World Art Day is an international celebration of the fine arts declared by the International Association of Art (IAA/AIAP), a partner of UNESCO. The goal was to promote awareness of creative activity worldwide. The date, April 15th, was chosen in honor of Leonardo da Vinci’s birthday, as a symbol of world peace, freedom of expression, tolerance and brotherhood. This is the eighth year for World Art Day, and the fifth year it will be celebrated in the United States.
It is no mystery to me why World Art Day is meant to be a symbol of world peace, freedom of expression, tolerance and brotherhood. We all pretty much understand how art is good for kids’ brain development helping to develop creative problem solving skills. But the hidden gem is that making art and viewing art helps children to develop empathy! Helping children (actually everyone,) develop empathy is the single most powerful thing we can do to facilitate building bridges between individuals, gaining diverse perspectives, and leveraging relationships for collaboration and progress in everything from personal relationships to world peace.
Interestingly, the word, empathy, was modeled after a German word coined in relation to art appreciation. I love how Edward Bradford Titchener said it in his Lectures on the Experimental Psychology of the Thought Processes in 1909: “Not only do I see gravity and modesty and pride and courtesy and stateliness, but I feel or act them in the mind’s muscles.” We would call this walking in someone else’s shoes or understanding the world from someone else’s perspective. Empathy is about more than understanding someone else’s reality on an intellectual level, but involves actually feeling their emotions. Art shows us that there are many ways to see, experience and interpret the world and that there is more than one right answer. As a parent, that is worth its weight in gold raising my children to be caring, decent human beings.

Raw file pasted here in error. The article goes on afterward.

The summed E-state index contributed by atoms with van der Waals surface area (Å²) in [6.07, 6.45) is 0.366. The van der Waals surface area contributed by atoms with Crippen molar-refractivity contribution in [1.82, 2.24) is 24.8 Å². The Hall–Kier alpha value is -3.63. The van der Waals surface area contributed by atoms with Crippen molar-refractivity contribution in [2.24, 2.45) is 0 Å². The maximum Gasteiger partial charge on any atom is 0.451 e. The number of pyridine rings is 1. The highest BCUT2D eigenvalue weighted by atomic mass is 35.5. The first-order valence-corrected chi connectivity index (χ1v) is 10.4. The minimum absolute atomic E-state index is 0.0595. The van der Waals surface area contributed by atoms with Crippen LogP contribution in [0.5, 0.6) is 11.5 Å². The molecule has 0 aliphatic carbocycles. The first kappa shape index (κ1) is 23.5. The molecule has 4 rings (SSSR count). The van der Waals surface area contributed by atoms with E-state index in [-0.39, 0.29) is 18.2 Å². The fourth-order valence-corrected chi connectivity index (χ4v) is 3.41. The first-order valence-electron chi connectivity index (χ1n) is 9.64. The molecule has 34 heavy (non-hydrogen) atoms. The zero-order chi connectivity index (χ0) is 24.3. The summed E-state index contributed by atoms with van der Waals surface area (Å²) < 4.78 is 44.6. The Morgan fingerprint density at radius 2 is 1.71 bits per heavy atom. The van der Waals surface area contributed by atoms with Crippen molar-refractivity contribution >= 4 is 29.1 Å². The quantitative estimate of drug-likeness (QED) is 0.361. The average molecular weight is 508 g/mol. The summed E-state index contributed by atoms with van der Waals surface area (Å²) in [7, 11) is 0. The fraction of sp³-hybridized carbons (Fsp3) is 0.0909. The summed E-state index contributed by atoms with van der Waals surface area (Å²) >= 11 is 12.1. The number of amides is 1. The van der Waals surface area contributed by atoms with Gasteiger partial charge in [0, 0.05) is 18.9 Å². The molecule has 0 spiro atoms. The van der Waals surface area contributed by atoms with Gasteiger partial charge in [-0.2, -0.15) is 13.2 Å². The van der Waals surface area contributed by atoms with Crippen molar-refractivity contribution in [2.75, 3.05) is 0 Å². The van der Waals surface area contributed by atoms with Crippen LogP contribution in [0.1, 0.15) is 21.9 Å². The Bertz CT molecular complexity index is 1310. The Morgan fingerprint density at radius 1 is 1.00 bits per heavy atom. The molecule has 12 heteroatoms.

Roman Krznaric, an expert on empathy, says empathy “has the power to transform relationships, from the personal to the political, and create fundamental social change.” The prospects are so compelling that The Minneapolis Institute of Art is collaborating with other art museums, scientists, artists, educators, and others to research and explore practices for fostering empathy and global awareness through the power of art in their Center for Empathy and the Visual Arts. And, in 2015, Krznaric, launched the Empathy Museum, a traveling arts exhibit that allows people to walk in someone else’s shoes. They also have a podcast.
In honor of World Art Day, do some art with a child, read a book about an artist, and/or go to an art exhibit and see if you can empathize. Empathy is, after all, a learned skill.